Section 800.04 defines a number of crimes, which include the following.
- “Lewd and lascivious battery, " sexual intercourse or sexual activity between any person and a child under the age of 16.
- “Lewd or lascivious exhibition,” which covers a range of sexual activities not necessarily occurring upon another person, but in the presence of at least one other person.
- “Lewd or lascivious molestation,” which is generally defined as sexual activity short of actual intercourse. If the child is less than the age of 12, the law requires a mandatory minimum sentence of 25 years upon conviction, followed by a lifetime so sexual offender probation.
What Are The Penalties For Sex Crimes?
The penalties for sex crimes can range from probation to a sentence of mandatory life in prison. However, the collateral penalties extend for all offenders. There are specific provisions of Florida law for offenders on sex offender probation. Unlike regular probation, there are mandatory and highly restrictive and burdensome additional requirements. These include mandatory attendance at sexual offender therapy, the administration of polygraph (lie detector) tests on a regular basis, a requirement that the offender maintains a driving log and prohibitions on using the Internet or Internet-connected devices, among other requirements. Most importantly, anyone convicted of a sex offense — or even if adjudication is just withheld — must, by law, become a registered sexual offender or predator, depending on the severity of the underlying crime. There are enormous and burdensome reporting requirements for registered sexual offenders, including reporting to the Sheriff’s Office four times per year, reporting changes of address with 48 hours among a number of other requirements.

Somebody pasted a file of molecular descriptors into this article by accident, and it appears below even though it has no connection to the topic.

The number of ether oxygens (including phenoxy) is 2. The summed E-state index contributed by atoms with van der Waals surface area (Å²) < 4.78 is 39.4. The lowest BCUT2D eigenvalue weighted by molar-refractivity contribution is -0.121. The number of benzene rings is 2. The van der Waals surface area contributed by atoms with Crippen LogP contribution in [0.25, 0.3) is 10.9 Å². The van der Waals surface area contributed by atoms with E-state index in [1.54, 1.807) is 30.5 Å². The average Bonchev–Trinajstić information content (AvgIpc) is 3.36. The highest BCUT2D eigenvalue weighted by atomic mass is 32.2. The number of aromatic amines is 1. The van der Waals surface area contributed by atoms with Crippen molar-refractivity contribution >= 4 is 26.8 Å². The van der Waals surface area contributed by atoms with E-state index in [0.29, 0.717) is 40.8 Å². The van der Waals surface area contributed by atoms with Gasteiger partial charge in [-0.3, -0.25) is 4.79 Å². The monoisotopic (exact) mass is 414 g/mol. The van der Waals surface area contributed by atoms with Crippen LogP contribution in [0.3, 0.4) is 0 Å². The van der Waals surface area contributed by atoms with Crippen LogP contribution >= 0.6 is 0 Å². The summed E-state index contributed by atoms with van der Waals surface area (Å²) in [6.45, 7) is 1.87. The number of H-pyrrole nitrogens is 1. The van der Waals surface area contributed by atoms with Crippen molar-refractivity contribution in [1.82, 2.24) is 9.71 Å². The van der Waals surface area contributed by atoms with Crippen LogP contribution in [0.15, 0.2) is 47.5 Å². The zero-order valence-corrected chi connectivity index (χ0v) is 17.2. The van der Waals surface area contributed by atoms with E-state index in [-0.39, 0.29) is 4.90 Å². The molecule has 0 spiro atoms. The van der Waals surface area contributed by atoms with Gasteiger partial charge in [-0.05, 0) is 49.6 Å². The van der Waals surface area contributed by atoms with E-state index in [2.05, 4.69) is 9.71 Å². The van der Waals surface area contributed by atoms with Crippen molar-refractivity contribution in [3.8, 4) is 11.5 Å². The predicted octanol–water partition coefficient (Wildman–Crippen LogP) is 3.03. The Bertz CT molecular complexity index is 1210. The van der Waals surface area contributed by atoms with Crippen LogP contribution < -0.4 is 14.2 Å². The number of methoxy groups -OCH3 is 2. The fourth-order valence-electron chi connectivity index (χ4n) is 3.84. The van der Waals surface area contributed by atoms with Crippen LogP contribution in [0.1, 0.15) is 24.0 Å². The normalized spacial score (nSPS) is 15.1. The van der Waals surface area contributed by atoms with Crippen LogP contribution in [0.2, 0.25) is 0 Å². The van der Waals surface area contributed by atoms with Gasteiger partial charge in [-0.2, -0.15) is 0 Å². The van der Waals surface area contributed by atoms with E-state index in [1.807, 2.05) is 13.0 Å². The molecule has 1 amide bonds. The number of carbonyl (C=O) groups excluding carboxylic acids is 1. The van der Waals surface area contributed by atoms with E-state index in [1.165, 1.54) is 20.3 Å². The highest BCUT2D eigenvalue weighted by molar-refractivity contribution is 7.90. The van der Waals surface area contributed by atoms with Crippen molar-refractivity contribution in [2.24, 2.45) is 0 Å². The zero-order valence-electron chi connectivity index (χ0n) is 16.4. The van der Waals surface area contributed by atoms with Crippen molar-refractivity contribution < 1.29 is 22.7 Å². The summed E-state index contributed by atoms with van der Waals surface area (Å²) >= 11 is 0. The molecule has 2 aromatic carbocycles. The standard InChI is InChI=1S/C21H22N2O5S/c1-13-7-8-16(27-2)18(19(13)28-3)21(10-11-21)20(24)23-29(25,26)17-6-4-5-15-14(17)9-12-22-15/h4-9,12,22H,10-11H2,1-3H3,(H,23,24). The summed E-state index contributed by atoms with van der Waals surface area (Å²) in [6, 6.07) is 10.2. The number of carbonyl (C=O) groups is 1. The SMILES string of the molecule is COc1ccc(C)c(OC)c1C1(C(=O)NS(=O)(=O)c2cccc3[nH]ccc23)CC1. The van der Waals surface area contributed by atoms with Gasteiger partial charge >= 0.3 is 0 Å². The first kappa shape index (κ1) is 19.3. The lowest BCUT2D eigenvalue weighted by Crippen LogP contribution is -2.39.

Even more difficult is the fact that registered sexual offenders and predators have their pictures plastered all over the Internet, including government websites which are often the first result on a number of different search engines. This means that the details of a person’s crime are available for anyone to see, basically forever. This information is often published on a regular basis in local newspapers as well. Removing these designations, while technically possible under Florida law, is virtually impossible. In addition, many cities, towns, and counties have passed laws limiting where registered sexual offenders or predators can live (e.g., not near a school, day care centers, etc.). This can create enormous problems for offenders trying to re-integrate into society. For all of these reasons, it is very important that anyone accused of a sexually-based offense contact an experienced criminal defense attorney for assistance immediately. While sexually-based offenses are very serious, there are many unique issues in these cases with which only an attorney can assist you.